1. While your referral source may serve some of the same clients that you would like to serve, is that referral source well-connected to that clientele? Does that individual seem like someone who is interested in relationship building and do they seem well connected to those clients?
2. Is the individual the type of professional who likes to connect professionals with each other? In other words, is the person a connector who has a helpful personality and who will go out of his or her way to try to make connections on your behalf? (This certainly does not describe many professionals you may encounter, not because professionals are antisocial; rather, because being a good connector is a skill in and of itself – so look for the bright spots.)
3. Is the individual someone you like and someone that you feel you can relate to? Don’t underestimate the value of spending your time with people who you like and whose company you enjoy. If you focus on this group, you will be much more motivated to spend time with them, and you are much more likely to make connections that will result in referrals.
4. Does the individual have any shared interests? This of course is related to item number three. If you both happen to enjoy baseball, then not only will you have more to discuss, but you may have an activity that you can spend time doing together. In contrast if you think you have a good referral source but you have nothing in common with that individual and you don’t particularly care for their company, it will be very difficult to form a relationship with that individual.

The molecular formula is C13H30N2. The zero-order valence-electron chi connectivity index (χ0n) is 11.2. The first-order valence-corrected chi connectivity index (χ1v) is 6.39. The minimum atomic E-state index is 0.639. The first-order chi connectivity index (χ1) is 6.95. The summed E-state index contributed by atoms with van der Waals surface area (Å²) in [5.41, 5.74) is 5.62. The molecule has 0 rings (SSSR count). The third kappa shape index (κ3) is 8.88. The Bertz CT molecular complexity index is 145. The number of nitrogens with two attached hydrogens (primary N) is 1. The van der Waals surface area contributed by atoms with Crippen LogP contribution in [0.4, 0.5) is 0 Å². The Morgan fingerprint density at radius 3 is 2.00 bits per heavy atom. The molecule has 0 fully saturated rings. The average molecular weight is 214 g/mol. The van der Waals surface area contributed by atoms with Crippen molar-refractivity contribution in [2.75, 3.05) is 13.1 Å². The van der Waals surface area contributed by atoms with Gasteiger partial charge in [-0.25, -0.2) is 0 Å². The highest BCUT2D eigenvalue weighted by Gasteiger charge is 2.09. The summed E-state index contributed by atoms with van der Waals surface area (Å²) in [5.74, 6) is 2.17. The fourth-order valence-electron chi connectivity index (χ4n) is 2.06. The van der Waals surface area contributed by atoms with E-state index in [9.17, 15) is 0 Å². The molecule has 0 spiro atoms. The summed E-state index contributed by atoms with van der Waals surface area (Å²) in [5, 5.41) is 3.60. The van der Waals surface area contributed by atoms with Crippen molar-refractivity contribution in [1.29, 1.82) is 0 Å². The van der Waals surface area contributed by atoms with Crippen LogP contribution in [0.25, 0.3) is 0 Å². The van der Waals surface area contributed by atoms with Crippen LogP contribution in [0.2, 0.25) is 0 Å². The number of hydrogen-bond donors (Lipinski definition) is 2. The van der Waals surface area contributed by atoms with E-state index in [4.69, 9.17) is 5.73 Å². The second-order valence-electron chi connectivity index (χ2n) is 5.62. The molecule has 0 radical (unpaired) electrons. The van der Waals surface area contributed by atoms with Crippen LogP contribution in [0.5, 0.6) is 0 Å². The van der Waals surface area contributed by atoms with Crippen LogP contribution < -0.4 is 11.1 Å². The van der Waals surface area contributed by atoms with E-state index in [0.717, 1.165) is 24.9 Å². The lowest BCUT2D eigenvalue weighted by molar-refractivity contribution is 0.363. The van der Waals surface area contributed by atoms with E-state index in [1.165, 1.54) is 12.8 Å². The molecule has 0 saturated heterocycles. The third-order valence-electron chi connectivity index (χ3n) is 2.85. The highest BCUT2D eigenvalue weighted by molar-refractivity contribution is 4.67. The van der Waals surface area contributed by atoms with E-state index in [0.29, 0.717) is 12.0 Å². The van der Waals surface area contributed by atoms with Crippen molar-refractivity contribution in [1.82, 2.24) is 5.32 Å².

While this may all seem like common sense, it is easy to fall into the trap of chasing individuals with whom you have little in common and whom you do not care for. We have all met charismatic individuals who seem to be the key to our future success. While these individuals may be seemingly well-connected to the clientele that you want to serve, the barrier of trying to build relationships with these individuals is likely to be high. So aim for your ‘best’ prospects when putting together your list of potential contacts
Instead you are much better off trying to spend time with people that you do like and with individuals who share your interests. This is the foundation that relationships are built on this is the kind of trust you need in order to generate referrals.
I was speaking to one of my clients the other day and he described for me what he does any time he makes a court appearance. At the end of the day, he goes back to his office and takes a few minutes to document what happened. He has a longstanding practice of doing this and he always tries to do it the same days so that his memory is fresh. In effect, he has created a habit which ensures that he does not have to rely on his memory to keep track of his cases.
Many lawyers do this as a matter of course. In fact it is good practice whether you are a litigator or a transactional lawyer to generate file memos that are written after you have met with a client or interviewed someone on behalf of a client. As lawyers, we are very good at documenting in our case work.
But when it comes to networking meetings, we forget to use the skills we use all the time in practicing law. We do not prepare in the same way. I wrote about this after the blizzard in February. And we do not take the time to document our activities (and calendar next steps).
This litigation client of mine has begun incorporating his regular business practices into his marketing activities. After each networking meeting, he makes sure to write down notes about the conversation (including both personal and professional things he learned from the individual). I am also encouraging him to “docket” a next step with that individual (if he deems the individual to be a potential referral source or client).
No one likes to take time to do this. Tracking time, documenting what you have done and making a point of deciding on next steps before the day ends is all cumbersome. But when it comes to relationship building, documenting is an invaluable activity that can help you greatly as you cultivate relationships over time.
Posted by Stephen Seckler